CENTRE COUNTY, Pa. (WTAJ) — A bill that would allow teachers to be armed in schools is becoming a hot-button topic. Pennsylvania State Senator and Republican Candidate for Governor Doug Mastriano plans to introduce the bill in response to the recent school shooting in Uvalde, Texas.

“They should be armed,” said Blair County Sheriff James Ott. “That’s our first defense to our children. That’s our first defense to the rest of our school members.”

Sheriff Ott leads firearm safety courses and said expanding the training to schools has been a decade-long conversation locally.

“[Teachers are] going to be on-scene first to potentially stop that threat and save lives, without a doubt,” said Ott. “It’s going to deter people from making that their target or their threat.”

While Ott said he believes having guns on-hand in schools is a way to improve safety, Pennsylvania State Education Association President Rich Askey said it is not the answer.

“It is a bad, bad idea,” said Askey. “It took dozens of highly-trained and armed officers in bulletproof vests in Uvalde, Texas. It took them nearly an hour to end that massacre, and these folks making these proposals, including Senator Mastriano, they think that a kindergarten teacher with a handgun is going to do any better?”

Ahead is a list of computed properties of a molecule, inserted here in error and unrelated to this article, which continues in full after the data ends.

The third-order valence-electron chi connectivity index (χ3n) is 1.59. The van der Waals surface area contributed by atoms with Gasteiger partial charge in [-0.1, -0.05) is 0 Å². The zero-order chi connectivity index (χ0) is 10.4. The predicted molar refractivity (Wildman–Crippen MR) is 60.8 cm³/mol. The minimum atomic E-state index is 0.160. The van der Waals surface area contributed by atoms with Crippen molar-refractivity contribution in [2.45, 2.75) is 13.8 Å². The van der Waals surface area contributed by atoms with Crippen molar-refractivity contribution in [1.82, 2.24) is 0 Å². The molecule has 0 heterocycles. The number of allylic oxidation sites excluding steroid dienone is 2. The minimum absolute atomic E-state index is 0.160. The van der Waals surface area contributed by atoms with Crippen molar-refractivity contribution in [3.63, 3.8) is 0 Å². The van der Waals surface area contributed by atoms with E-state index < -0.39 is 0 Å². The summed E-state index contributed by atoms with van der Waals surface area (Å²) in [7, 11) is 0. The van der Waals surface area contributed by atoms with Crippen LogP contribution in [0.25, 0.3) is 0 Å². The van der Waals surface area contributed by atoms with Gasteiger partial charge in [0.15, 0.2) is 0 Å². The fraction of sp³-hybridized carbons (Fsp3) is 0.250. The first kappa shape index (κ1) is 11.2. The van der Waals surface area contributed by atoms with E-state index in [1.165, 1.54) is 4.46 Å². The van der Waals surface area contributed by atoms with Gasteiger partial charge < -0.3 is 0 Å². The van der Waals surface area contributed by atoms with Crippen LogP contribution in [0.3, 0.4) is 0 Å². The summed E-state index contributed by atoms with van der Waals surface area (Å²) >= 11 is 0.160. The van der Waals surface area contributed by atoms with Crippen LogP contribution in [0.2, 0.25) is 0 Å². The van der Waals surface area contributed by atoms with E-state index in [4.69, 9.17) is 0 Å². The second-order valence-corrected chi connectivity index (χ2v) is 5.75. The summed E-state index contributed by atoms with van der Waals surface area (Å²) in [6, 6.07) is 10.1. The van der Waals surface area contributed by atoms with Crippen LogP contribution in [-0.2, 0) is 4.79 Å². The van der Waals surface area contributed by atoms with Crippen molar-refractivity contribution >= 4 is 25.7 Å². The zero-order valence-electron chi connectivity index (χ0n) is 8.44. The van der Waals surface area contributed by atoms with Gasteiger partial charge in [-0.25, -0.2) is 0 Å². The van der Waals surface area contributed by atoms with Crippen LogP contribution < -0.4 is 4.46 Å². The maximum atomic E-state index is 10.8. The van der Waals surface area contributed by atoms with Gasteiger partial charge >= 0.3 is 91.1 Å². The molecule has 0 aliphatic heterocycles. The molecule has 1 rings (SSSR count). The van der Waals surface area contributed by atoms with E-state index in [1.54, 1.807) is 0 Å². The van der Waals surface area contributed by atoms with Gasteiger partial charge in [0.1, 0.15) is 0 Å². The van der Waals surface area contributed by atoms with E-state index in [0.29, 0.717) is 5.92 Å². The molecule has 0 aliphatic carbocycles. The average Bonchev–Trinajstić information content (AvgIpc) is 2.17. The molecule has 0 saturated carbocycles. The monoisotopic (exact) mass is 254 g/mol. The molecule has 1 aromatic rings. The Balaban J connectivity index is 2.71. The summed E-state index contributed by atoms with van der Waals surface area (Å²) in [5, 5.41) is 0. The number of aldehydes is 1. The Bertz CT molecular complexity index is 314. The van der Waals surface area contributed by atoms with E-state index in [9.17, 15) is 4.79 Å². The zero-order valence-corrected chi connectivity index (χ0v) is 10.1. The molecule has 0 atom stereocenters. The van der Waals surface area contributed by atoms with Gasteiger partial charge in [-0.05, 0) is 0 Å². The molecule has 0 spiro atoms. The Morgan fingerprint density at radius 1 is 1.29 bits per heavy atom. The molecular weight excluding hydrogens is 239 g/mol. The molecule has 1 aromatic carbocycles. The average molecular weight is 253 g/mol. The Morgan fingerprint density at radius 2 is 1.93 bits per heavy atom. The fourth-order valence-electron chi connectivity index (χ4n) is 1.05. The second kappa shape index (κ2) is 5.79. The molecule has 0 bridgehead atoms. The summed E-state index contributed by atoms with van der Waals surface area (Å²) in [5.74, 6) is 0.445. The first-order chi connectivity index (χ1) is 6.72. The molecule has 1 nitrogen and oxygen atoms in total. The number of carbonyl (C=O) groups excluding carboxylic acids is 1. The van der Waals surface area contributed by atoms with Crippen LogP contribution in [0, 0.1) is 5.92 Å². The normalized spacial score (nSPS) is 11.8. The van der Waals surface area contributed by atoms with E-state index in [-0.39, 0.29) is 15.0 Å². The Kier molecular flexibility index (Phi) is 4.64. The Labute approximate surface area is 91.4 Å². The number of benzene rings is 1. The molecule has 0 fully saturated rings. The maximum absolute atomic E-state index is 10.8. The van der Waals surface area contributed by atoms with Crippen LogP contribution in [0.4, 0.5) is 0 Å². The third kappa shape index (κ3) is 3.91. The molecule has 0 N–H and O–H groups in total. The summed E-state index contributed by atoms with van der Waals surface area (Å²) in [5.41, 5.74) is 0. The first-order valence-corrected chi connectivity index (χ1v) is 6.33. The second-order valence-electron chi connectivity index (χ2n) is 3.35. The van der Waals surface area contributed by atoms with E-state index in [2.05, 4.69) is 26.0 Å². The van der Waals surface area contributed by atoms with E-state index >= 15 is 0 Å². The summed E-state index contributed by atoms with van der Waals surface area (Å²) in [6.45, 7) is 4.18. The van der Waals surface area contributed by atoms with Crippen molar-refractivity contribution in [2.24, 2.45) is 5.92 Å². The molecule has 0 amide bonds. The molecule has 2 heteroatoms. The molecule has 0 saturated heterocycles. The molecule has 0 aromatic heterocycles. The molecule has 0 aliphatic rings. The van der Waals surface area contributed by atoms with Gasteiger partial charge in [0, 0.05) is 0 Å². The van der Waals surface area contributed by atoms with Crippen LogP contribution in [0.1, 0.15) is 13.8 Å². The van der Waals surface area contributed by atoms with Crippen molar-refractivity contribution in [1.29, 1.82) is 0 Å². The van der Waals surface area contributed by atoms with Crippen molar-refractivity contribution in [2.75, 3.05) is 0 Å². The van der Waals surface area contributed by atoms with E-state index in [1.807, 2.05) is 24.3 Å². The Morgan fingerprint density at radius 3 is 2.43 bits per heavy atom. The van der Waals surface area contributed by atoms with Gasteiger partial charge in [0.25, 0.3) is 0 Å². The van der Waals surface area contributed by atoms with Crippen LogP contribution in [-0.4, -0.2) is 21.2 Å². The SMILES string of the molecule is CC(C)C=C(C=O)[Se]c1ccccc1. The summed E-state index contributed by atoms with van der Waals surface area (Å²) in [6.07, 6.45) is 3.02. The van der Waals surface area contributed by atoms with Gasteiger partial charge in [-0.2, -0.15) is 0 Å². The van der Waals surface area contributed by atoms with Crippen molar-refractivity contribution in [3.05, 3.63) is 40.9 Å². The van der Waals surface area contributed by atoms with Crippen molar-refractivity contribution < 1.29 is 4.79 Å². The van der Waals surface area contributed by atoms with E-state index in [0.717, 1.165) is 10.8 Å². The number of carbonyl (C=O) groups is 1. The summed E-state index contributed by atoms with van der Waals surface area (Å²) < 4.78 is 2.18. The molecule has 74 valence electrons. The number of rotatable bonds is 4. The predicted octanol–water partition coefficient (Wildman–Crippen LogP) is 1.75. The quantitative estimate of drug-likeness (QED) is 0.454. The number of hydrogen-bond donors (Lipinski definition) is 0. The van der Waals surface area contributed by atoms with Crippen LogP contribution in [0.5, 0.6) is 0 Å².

Askey said it would create an inappropriate classroom environment.

“Our educators are trained to teach and to care for the children and to be a resource for them, not to be Annie Oakley at the OK Corral,” said Askey.

He said schools should focus on regular safety audits and funding mental health resources; however, he’s not closed off to some protection.

“We have no problem with a school resource officer that has the appropriate training and recurring training just like police officers do,” said Askey. “If they are armed, we have no problem with that as long as they are given the support they need.” 

Get daily updates on local news, weather and sports by signing up for the WTAJ Newsletter.

28 states allow school staff to be armed.

“It’s not a new concept, it’s just accepting the concept,” said Sheriff Ott.

The Crime Prevention Research Association reported these schools haven’t seen deadly shootings during class hours.

Mastriano’s proposal came days after the Ohio governor signed a similar bill into law. Mastriano is currently looking for other legislators to co-sponsor his bill.